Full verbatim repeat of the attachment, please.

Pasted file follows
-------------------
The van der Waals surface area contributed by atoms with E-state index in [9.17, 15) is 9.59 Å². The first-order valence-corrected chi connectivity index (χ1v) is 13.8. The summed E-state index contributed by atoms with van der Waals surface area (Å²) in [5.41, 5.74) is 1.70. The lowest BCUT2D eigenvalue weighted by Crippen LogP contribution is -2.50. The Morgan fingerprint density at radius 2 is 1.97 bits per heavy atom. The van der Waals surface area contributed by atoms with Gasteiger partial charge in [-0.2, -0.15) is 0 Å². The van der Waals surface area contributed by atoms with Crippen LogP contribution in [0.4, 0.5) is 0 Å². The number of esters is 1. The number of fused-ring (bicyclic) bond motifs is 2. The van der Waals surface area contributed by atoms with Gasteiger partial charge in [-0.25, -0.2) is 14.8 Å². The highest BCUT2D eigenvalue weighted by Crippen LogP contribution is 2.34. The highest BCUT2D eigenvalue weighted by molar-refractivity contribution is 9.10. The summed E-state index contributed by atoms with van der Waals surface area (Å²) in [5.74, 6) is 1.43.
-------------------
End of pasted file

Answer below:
The van der Waals surface area contributed by atoms with E-state index in [9.17, 15) is 9.59 Å². The first-order valence-corrected chi connectivity index (χ1v) is 13.8. The summed E-state index contributed by atoms with van der Waals surface area (Å²) in [5.41, 5.74) is 1.70. The lowest BCUT2D eigenvalue weighted by Crippen LogP contribution is -2.50. The Morgan fingerprint density at radius 2 is 1.97 bits per heavy atom. The van der Waals surface area contributed by atoms with Gasteiger partial charge in [-0.2, -0.15) is 0 Å². The van der Waals surface area contributed by atoms with Crippen LogP contribution in [0.4, 0.5) is 0 Å². The number of esters is 1. The number of fused-ring (bicyclic) bond motifs is 2. The van der Waals surface area contributed by atoms with Gasteiger partial charge in [-0.25, -0.2) is 14.8 Å². The highest BCUT2D eigenvalue weighted by Crippen LogP contribution is 2.34. The highest BCUT2D eigenvalue weighted by molar-refractivity contribution is 9.10. The summed E-state index contributed by atoms with van der Waals surface area (Å²) in [5.74, 6) is 1.43.